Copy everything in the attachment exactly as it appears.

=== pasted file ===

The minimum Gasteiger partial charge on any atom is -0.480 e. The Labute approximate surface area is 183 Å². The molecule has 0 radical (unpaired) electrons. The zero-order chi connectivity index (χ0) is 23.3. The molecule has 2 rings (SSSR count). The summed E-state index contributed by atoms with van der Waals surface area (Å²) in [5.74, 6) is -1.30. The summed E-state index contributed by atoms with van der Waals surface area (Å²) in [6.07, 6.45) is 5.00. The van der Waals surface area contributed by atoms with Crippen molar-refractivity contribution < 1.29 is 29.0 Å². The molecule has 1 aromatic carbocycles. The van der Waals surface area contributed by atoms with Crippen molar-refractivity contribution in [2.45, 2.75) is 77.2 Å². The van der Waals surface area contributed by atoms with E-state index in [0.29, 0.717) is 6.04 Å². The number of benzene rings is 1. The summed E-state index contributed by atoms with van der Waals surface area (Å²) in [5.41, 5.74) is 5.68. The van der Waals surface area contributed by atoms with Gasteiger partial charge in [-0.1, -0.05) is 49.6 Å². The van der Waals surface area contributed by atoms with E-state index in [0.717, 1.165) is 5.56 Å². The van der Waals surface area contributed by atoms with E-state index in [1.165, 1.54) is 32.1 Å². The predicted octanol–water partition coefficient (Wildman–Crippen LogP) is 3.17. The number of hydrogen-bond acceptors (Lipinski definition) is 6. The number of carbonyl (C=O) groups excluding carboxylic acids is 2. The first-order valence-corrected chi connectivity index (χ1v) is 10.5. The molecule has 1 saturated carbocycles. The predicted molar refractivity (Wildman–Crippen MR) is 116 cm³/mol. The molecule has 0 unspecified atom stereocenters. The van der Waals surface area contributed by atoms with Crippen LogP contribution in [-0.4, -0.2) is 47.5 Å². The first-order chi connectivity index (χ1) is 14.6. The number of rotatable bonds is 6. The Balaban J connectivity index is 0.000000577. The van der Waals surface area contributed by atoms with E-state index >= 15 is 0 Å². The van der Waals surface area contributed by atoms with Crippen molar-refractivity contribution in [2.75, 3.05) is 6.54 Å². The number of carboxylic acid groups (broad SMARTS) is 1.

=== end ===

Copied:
The minimum Gasteiger partial charge on any atom is -0.480 e. The Labute approximate surface area is 183 Å². The molecule has 0 radical (unpaired) electrons. The zero-order chi connectivity index (χ0) is 23.3. The molecule has 2 rings (SSSR count). The summed E-state index contributed by atoms with van der Waals surface area (Å²) in [5.74, 6) is -1.30. The summed E-state index contributed by atoms with van der Waals surface area (Å²) in [6.07, 6.45) is 5.00. The van der Waals surface area contributed by atoms with Crippen molar-refractivity contribution < 1.29 is 29.0 Å². The molecule has 1 aromatic carbocycles. The van der Waals surface area contributed by atoms with Crippen molar-refractivity contribution in [2.45, 2.75) is 77.2 Å². The van der Waals surface area contributed by atoms with E-state index in [0.29, 0.717) is 6.04 Å². The number of benzene rings is 1. The summed E-state index contributed by atoms with van der Waals surface area (Å²) in [5.41, 5.74) is 5.68. The van der Waals surface area contributed by atoms with Gasteiger partial charge in [-0.1, -0.05) is 49.6 Å². The van der Waals surface area contributed by atoms with E-state index in [0.717, 1.165) is 5.56 Å². The van der Waals surface area contributed by atoms with E-state index in [1.165, 1.54) is 32.1 Å². The predicted octanol–water partition coefficient (Wildman–Crippen LogP) is 3.17. The number of hydrogen-bond acceptors (Lipinski definition) is 6. The number of carbonyl (C=O) groups excluding carboxylic acids is 2. The first-order valence-corrected chi connectivity index (χ1v) is 10.5. The molecule has 1 saturated carbocycles. The predicted molar refractivity (Wildman–Crippen MR) is 116 cm³/mol. The molecule has 0 unspecified atom stereocenters. The van der Waals surface area contributed by atoms with Crippen LogP contribution in [-0.4, -0.2) is 47.5 Å². The first-order chi connectivity index (χ1) is 14.6. The number of rotatable bonds is 6. The Balaban J connectivity index is 0.000000577. The van der Waals surface area contributed by atoms with E-state index >= 15 is 0 Å². The van der Waals surface area contributed by atoms with Crippen molar-refractivity contribution in [2.75, 3.05) is 6.54 Å². The number of carboxylic acid groups (broad SMARTS) is 1.